failed to establish that HCR 8 was adopted in violation of
the Louisiana Constitution; the plaintiffs had failed to
establish that HCR 8 was an unconstitutional amendment of
existing laws; the plaintiffs had failed to establish that
HCR 8 conflicted with the provisions of Section 3 of Act No.
4 of the 2004 First Extraordinary Legislature; and that the
plaintiffs had failed to establish HCR 8 was impermissibly
vague and ambiguous. The defendants asked that summary
judgment be granted in their favor, that the case be
dismissed with prejudice, and that the plaintiffs be cast
plaintiffs filed a cross motion for summary judgment on
November 20, 2015. The plaintiffs asserted that there was no
genuine issue of material fact and that as a matter of law
they were entitled to judgment declaring that HCR 8 was
ineffective, null and void, or unconstitutional on any or all
of the multiple grounds set forth in their petition, for any
and all other reasonable relief, and that the defendants be
cast with all costs.
hearing on the cross motions for summary judgment was held on
December 14, 2015. Thereafter, by judgment dated January 6,
2016,  the district court denied the
plaintiffs' motion for summary judgment, granted the
defendants' joint motion for summary judgment, and
dismissed the plaintiffs' claims with prejudice. The
plaintiffs have appealed the judgment and make the following
assignments of error.
1. The District Court erred by denying Plaintiffs' Motion
for Summary Judgment on grounds that HCR 8 is inconsistent
with, and superseded by, Act. No. 4 (1st Ex. Sess.
2004), § 3.
2. The District Court erred by denying Plaintiffs' Motion
for Summary Judgment on grounds of the unconstitutionality of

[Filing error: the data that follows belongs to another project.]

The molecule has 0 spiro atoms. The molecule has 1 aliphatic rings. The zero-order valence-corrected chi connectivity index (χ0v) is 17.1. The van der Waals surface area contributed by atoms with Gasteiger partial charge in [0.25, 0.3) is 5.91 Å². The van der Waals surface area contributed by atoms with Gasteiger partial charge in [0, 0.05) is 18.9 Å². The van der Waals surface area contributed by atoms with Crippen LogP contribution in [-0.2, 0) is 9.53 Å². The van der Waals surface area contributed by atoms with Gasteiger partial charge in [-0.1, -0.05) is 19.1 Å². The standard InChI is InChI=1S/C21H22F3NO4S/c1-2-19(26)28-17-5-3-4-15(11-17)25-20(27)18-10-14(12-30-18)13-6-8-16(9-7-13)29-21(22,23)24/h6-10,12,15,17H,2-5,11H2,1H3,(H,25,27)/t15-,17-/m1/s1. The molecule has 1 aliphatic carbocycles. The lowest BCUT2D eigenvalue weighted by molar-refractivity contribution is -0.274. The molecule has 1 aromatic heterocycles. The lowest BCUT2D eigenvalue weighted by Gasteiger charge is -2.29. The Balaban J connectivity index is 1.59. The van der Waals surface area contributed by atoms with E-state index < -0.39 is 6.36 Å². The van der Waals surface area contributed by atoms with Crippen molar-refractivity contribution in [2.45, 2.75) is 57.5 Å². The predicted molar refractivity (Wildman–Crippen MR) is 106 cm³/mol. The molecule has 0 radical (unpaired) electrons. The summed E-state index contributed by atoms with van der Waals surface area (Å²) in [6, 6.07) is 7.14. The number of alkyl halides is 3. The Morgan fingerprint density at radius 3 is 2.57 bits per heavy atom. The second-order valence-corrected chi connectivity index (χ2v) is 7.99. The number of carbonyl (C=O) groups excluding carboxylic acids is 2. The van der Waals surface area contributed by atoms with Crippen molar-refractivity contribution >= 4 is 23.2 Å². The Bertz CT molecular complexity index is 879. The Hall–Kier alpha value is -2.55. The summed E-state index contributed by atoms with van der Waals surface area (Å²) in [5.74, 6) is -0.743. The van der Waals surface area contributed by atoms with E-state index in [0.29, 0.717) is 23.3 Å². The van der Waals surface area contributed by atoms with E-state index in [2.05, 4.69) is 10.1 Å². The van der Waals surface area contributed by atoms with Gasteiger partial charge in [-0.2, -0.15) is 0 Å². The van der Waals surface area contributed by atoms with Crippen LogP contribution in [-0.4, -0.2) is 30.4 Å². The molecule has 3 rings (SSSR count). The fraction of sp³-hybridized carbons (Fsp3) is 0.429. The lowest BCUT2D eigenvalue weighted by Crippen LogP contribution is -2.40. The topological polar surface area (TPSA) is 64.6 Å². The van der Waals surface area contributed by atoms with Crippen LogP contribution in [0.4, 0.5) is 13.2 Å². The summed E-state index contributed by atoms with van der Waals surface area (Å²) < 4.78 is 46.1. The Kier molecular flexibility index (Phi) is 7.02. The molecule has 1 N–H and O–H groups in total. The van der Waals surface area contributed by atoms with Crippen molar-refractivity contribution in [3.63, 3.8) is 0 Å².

HCR 8 under any or all of the following: La. Const, art. Ill.
§§ 14, 15, 16, 18 and 20, and La. Const, art. VII,
3. The District Court erred by denying Plaintiffs' Motion
for Summary Judgment on grounds of the unconstitutional
vagueness and ambiguity of HCR 8.
STANDARD OF REVIEW
thorough review of the record before us, we note that the
material facts of this case are not in dispute. The real
issue before us is whether the district court correctly
interpreted and applied the law. Appellate review of
questions of law is simply a review of whether the trial
court was legally correct or legally incorrect. On legal
issues the appellate court gives no weight to the findings of
the trial court, but exercises its constitutional duty to
review questions of law and renders judgment on the record.
Louisiana Hosp. Ass'n v. State, 2013-0579
(La.App. 1 Cir. 12/30/14), 168 So.3d 676, 685, writ
denied. 2015-0215 (La. 5/1/15), 169So.3d372.
Concurrent Resolution 8 provides:
THEREFORE, BE IT RESOLVED that the Legislature of Louisiana
hereby suspends all of the exemptions from the tax levied
pursuant to R.S. 47:331 for sales of steam, water, electric
power or energy, and natural gas, including but not limited
to the exemption in R.S. 47:3 05(D)(1)(b), (c), (d), and (g),
and any other exemptions provided in those portions of
Chapter 2 of Subtitle II of Title 47 of the Louisiana Revised
Statutes of 1950 that provide for exemptions for business
utilities from the taxes imposed therein.
BE IT FURTHER RESOLVED that that this suspension shall become
effective on July 1, 2015 and shall extend through the
sixtieth day after final adjournment of the 2016 Regular
Session of the Legislature of Louisiana.